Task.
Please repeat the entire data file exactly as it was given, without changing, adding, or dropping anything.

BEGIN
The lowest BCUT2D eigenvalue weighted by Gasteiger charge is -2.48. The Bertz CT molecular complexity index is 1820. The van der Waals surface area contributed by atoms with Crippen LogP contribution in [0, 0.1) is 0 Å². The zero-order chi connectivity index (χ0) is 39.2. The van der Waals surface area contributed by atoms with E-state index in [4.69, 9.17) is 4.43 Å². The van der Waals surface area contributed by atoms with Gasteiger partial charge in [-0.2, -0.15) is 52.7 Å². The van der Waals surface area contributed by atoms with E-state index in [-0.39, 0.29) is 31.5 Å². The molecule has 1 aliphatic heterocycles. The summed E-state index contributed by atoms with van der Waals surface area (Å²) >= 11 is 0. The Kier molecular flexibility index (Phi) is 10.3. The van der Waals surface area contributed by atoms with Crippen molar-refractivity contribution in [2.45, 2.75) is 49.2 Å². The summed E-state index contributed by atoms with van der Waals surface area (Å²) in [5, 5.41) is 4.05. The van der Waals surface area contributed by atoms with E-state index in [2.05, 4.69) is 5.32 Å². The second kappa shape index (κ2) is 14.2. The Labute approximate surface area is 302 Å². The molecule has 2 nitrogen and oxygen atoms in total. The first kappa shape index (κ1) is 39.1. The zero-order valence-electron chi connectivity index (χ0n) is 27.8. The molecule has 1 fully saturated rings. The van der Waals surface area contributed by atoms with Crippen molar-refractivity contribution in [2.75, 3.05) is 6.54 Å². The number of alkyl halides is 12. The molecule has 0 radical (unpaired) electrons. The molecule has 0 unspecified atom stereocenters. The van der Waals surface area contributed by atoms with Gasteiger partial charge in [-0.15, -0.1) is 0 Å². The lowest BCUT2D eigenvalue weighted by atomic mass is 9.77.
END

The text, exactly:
The lowest BCUT2D eigenvalue weighted by Gasteiger charge is -2.48. The Bertz CT molecular complexity index is 1820. The van der Waals surface area contributed by atoms with Crippen LogP contribution in [0, 0.1) is 0 Å². The zero-order chi connectivity index (χ0) is 39.2. The van der Waals surface area contributed by atoms with E-state index in [4.69, 9.17) is 4.43 Å². The van der Waals surface area contributed by atoms with Gasteiger partial charge in [-0.2, -0.15) is 52.7 Å². The van der Waals surface area contributed by atoms with E-state index in [-0.39, 0.29) is 31.5 Å². The molecule has 1 aliphatic heterocycles. The summed E-state index contributed by atoms with van der Waals surface area (Å²) >= 11 is 0. The Kier molecular flexibility index (Phi) is 10.3. The van der Waals surface area contributed by atoms with Crippen molar-refractivity contribution in [2.45, 2.75) is 49.2 Å². The summed E-state index contributed by atoms with van der Waals surface area (Å²) in [5, 5.41) is 4.05. The van der Waals surface area contributed by atoms with E-state index in [2.05, 4.69) is 5.32 Å². The second kappa shape index (κ2) is 14.2. The Labute approximate surface area is 302 Å². The molecule has 2 nitrogen and oxygen atoms in total. The first kappa shape index (κ1) is 39.1. The zero-order valence-electron chi connectivity index (χ0n) is 27.8. The molecule has 1 fully saturated rings. The van der Waals surface area contributed by atoms with Crippen molar-refractivity contribution in [2.75, 3.05) is 6.54 Å². The number of alkyl halides is 12. The molecule has 0 radical (unpaired) electrons. The molecule has 0 unspecified atom stereocenters. The van der Waals surface area contributed by atoms with Gasteiger partial charge in [-0.15, -0.1) is 0 Å². The lowest BCUT2D eigenvalue weighted by atomic mass is 9.77.